July 15: Who to believe amid fracking claims and counter-claims in Kirby Misperton?

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From: Edith Tucker, Hovingham.

WELL done to North Yorkshire County Council planning department for the diligence shown in not validating the Third Energy planning application and also identifying the many omissions and errors within it (The Yorkshire Post, July 11).

Too bad our new MP for Thirsk and Malton did not demonstrate the same rigour before simply repeating what he had been told by Third Energy about well pads being six miles apart, a distance that would have excluded all of their nine existing sites.

This has now been shown as the fiction most of us knew it to be, when, at a recent public meeting, Third Energy stated they would not be developing 19 sites, as previously declared by them to the Commons Select Committee, but only their existing nine sites. Strangely, all of these nine sites are within this so called six-mile exclusion zone.

Do Third Energy know what they are doing, or do they not want us to know?

Now I read that our MP is calling for a change in planning regulations to enforce the six mile zone.

This suggests a failure to understand the stipulations of the PEDL exploration licence granted to Third Energy by the Government requiring them to maximise recovery of gas and together with the technical limitations of fracking, meaning well pads would be a maximum three to four miles apart.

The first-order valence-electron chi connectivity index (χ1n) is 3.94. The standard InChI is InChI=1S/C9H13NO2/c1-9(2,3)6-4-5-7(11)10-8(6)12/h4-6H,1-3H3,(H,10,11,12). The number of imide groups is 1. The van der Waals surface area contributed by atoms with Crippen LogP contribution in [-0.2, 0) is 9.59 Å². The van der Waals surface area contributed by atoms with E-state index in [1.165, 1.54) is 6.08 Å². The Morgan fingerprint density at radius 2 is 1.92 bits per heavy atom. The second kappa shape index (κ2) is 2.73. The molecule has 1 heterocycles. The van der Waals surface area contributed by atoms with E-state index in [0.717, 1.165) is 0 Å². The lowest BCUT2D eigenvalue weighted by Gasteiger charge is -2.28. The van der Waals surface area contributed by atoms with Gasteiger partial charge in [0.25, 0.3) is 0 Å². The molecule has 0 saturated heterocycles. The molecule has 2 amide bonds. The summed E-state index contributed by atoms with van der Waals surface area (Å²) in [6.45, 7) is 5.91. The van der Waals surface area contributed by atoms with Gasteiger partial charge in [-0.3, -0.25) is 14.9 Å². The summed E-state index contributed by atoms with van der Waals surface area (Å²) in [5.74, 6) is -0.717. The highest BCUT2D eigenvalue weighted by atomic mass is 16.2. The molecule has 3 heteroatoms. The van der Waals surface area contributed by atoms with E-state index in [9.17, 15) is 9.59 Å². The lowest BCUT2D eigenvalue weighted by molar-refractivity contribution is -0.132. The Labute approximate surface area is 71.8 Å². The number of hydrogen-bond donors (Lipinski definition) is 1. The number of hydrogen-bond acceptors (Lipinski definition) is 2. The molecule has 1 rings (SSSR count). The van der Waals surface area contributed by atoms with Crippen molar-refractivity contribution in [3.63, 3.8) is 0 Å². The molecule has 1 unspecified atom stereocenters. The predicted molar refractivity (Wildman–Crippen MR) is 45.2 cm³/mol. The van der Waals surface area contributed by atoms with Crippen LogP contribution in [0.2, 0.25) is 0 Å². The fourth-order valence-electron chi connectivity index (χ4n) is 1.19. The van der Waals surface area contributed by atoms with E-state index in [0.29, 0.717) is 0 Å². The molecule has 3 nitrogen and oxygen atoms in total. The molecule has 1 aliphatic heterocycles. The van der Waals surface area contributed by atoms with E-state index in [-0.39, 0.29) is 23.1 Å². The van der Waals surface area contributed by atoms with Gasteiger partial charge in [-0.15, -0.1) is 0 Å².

So who is fooling who? With a mix of the gas industry funded by Barclays Bank and an estate agent-turned-politician, it is hard to know who to believe.

Certainly I hope that when the NYCC members get together to decide on the resubmitted planning application, I trust they will demonstrate the diligence of their planning officials and the courage of Lancashire County Council if the whole of Yorkshire is not to become an industrialised zone, riddled with deep bore holes, ripe for all kinds of toxic flowback fluids to be reinjected and the potential of hazardous waste to be buried both during and after the fracking.

From: Simon Sweeney, Glebe Cottages, Sheriff Hutton, York.

WHILE the local impact of fracking is rightly a huge concern, the key issue is that shale gas is a fossil fuel that would add to CO2 emissions and contribute to climate change.

This must be avoided. We should focus on energy conservation and developing renewable energy technologies.

Shale gas is a dangerous short term distraction, as well as a serious pollution threat.

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